Lately, peninsula-based construction giants like Gamuda, PetraEnergy and Pangerang have also been looking to Sabah for trained construction workers.

Rosmen said the existing CIDB Malaysia Skill Training Centre at Kota KInabalu Industrial Park (KKIP) and Centres in Sandakan and Ranau have trained 15,820 youths under the Youth Skill Training Programme from 2001 to 2016.

Another 46,079 completed the Construction Personnel Skill Training Programme during the same period.

“In addition, a total of 12,050 construction personnel/workers went through the accreditation process conducted by CIDB. As for the Customised Programme which is designed to meet the client’s requirement, 21,792 attendees have benefited.

“And during the same period, 35,015 construction personnel, and local and foreign workers were issued with the CIDB Green Card on completion of the Safety Induction for Construction Worker (SICW) programme,” he told Daily Express.

Rosmen said the setting up of CIDB Construction Clubs in schools have helped to promote ABM training programmes.

“Its aim is to educate and expose students to construction-related knowledge and skills as part of the effort to reduce dependency on foreign labour.

“Since its inception in 2013, 10 secondary schools in the state capital and surrounding areas have set up this club while 13 others in Tawau have also taken the initiative to do so in recent years,” he added.

by Mary Chin.

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Enterprise Risk Management The Way To Go For Businesses, Says Expert

Monday, March 14th, 2016

KUALA LUMPUR, March 11 (Bernama) — Sixteen years ago, when the government forwarded a request to risk management specialist Dr Barathan Muniyandy to come up with a structured programme of enterprise risk management studies, he jumped at the opportunity and even proposed a name for the institution that would conduct the course – International College for Business Defence.

“I felt the name was apt as risk management was all about protecting businesses from internal and external ‘attacks’ but the authorities thought otherwise,” he recalled with a chuckle. The institution was, eventually, named Putra Intelek International College (PIIC).

The college got off the ground in 2000 with just one offering, which was the government-requested Diploma in Risk Management course. It has grown over the years to include other courses, which are conducted at its campus in Bandar Puteri in Puchong, Selangor.

“We were asked to come up with structured education for risk management because the government had recognised the need for one, in view of the rapid growth of business and commercial activities in the country, as well as the evolvement of complexities involving risks,” Barathan, who has a Ph.D. in risk management and is PIIC chief executive officer, told Bernama in an interview, here recently.

Since risk management is generally defined as “forecasting and evaluating financial risks to avoid or minimise their impact”, businesses tend to focus on reducing financial risk in their risk management strategies.

But Barathan contended that while the financial risk was being portrayed as the biggest issue in any organisation, most of the big losses companies were facing today were not caused by financial mismanagement or fraud but “decisions made by the senior managements”.

“Some 85 per cent of company failures are due to decisions made by senior management, only 15 per cent are caused by financial mismanagement,” he claimed.


Barathan, who has been a risk management consultant for the past 26 years, said when one studies business management, one is only taught how to run and administer a business. Risk management, on the other hand, entails a wider field.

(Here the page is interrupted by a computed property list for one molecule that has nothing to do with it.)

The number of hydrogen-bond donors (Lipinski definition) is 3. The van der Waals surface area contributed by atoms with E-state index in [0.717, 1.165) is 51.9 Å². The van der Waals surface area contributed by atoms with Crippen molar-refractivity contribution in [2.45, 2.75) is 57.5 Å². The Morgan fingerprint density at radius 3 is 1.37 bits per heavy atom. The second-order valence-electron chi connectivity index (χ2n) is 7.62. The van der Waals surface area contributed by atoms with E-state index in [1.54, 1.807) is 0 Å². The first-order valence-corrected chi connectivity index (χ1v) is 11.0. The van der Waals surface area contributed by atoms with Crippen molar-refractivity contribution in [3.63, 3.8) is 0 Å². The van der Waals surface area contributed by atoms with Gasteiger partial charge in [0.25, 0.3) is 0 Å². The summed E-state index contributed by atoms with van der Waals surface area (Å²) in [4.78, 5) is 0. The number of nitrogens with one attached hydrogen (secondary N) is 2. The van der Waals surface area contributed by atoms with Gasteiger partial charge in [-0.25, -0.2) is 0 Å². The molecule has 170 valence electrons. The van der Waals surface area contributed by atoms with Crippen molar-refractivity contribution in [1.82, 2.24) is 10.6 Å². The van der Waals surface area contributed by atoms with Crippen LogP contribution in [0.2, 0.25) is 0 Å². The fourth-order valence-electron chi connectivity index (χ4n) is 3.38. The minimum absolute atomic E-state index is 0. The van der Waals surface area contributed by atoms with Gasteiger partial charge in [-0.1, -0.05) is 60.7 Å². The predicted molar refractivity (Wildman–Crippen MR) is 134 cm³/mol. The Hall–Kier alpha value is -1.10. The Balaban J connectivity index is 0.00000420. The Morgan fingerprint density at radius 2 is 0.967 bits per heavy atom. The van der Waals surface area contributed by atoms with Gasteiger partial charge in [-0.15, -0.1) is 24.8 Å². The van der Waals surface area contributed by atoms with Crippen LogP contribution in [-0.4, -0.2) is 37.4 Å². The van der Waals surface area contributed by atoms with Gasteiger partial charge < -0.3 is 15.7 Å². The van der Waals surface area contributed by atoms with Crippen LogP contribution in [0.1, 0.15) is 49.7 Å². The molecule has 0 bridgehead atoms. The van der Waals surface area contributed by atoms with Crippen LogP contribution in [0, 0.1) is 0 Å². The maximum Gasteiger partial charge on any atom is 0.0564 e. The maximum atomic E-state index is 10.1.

“When you study business management, they will tell you what you are supposed to do but risk management will teach you what you are supposed to do; what you are not supposed to do; and how to do it.

“These three things combine and become enterprise risk management (ERM)… it means (managing risk) across the business organisation,” he explained.

The world, he said, was currently focusing on business management but he believed that risk management was slow emerging and would eventually supercede the former.

Barathan, who is also CEO of Handal Group – which provides ERM initiatives and consulting and risk mitigation services, among others – said companies today were required to operate with cost effectiveness, prudence and social responsibility in mind, hence “business investments involve more risks from all perspectives than they did in the past, and these need to be addressed diligently”.

As businesses become increasingly concerned about sustaining their growth and surviving in a fiercely competitive business climate, he figured that a winning strategy for them would not only require operational dynamism but the sheer ability to assess and mitigate risks.

“Companies today must embrace a fresh strategy and ability in learning to manage what they don’t know,” he said, adding that this was where risk management expertise would come in.


According to Barathan, risk management covered four elements, namely strategic, operational, financial and compliance risks.

by Rema Nambiar and Kisho Kumari Sucedaram


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Skills Development Must Be Embedded In Academic Program: Mary Yap

Monday, April 13th, 2015

News Pic

LABUAN, April 11 (Bernama) — Students should be active in co-curricular activities as they are equally important to academic achievement.

Deputy Education Minister Datuk Mary Yap said this was because the government wanted to produce high quality human capital who would contribute towards peace, progress and harmony of the country.

She said education would determine the student’s future but at the same time, students must also be active in co-curricular activities like sports and clubs.

“These are the fields important to students before enrolment into higher learning institutions, as such, skills development should be embedded in academic programs,” she said at the closing of the 3rd VokTek Sports Carnival, here Saturday night.

“It is not easy to excel in both the academic and co-curricular activities, but it is not impossible,” she said.

Yap said students who were good in both fields had a better chance of getting into higher learning institutions compared to those who only excelled in one field.

“It is not a waste if students are active in school activities as it helps them to face bigger challenges in future,” she said.